So...when is it ok to be against private property rights?

Editor's Note: This article, originally published on our website August 29, 2005, is being published in response to the Cleveland Plain Dealer editorial "Ohio House puts gun rights over property rights," which falsely claims that "HB 233 would effectively yank the right of private property owners to prohibit those with concealed-handgun licenses from carrying concealed weapons onto their premises." The bill does no such thing. But since the question of the civil right to self-defense vs. private property rights comes up again and again, we hope this perspective will be of some help. Mr. Hanson wrote the article in 2005 after the NRA called for a boycott on ConocoPhillips after the energy company sued to stop an Oklahoma law giving Oklahomans the right to keep guns locked in their cars in parking lots.

By now, everyone is aware of the National Rifle Association’s call to boycott ConocoPhillips. This has, unfortunately, caused a crisis of conscience among gun owners, who tend to zealously support private property rights. Do we muster to the boycott banner, or do we sit this one out? What is a libertarian (I use the word “libertarian” in this article as shorthand for someone who zealously supports private property rights, not to frame this as an argument of a political party or ideology) to do?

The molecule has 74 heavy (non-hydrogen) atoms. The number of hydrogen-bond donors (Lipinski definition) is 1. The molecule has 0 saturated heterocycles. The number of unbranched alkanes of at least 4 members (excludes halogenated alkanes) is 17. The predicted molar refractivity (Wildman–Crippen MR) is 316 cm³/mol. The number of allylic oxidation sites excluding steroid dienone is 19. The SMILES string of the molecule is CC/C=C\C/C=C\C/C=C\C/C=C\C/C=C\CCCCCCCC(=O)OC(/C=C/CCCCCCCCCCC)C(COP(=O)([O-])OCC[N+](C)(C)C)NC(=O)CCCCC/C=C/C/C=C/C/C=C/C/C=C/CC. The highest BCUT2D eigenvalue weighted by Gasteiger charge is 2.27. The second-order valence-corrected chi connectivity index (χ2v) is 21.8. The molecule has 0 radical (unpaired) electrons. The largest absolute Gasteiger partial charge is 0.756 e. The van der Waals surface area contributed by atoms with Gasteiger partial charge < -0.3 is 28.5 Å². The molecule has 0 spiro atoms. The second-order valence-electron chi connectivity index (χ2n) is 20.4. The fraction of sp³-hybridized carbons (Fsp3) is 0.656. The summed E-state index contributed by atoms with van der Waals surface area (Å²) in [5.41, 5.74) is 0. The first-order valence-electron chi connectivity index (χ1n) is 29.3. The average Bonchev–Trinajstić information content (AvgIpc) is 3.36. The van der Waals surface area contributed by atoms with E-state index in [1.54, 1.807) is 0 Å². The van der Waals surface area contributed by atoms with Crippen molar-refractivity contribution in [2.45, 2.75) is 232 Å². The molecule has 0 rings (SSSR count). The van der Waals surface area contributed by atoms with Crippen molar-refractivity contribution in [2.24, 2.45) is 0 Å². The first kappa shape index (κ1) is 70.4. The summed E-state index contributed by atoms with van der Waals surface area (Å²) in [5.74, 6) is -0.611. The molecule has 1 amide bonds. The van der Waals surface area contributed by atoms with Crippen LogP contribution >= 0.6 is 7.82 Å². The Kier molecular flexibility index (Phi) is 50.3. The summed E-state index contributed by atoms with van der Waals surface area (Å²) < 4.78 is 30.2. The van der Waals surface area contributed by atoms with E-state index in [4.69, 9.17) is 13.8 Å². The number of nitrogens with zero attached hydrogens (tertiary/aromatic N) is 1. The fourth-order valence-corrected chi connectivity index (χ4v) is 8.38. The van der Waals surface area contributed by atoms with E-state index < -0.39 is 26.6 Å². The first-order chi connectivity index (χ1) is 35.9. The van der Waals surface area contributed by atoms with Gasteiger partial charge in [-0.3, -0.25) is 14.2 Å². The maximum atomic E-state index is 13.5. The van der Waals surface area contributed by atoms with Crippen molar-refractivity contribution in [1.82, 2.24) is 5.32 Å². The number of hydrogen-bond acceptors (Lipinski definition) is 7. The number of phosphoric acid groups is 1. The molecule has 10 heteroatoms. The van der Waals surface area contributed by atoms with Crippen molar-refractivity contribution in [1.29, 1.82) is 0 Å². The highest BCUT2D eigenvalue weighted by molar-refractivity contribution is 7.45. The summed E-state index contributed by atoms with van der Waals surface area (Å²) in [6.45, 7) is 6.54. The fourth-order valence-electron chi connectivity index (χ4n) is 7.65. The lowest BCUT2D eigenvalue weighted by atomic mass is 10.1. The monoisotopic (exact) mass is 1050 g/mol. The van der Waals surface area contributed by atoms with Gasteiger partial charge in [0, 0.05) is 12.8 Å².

On one side of the brain, we concern ourselves with the right of private property owners to do as they please with their property. If property owners want to exclude firearms from their property, that is their absolute right, correct? We certainly do not want the government telling us what to do on our own property. What could be more basic than that? This argument is a refrain we see time and again on various forums when gun owners are discussing the type of law that Oklahoma passed, or the type of law that allows a CHL to come into a business armed despite the business owner’s desires to the contrary.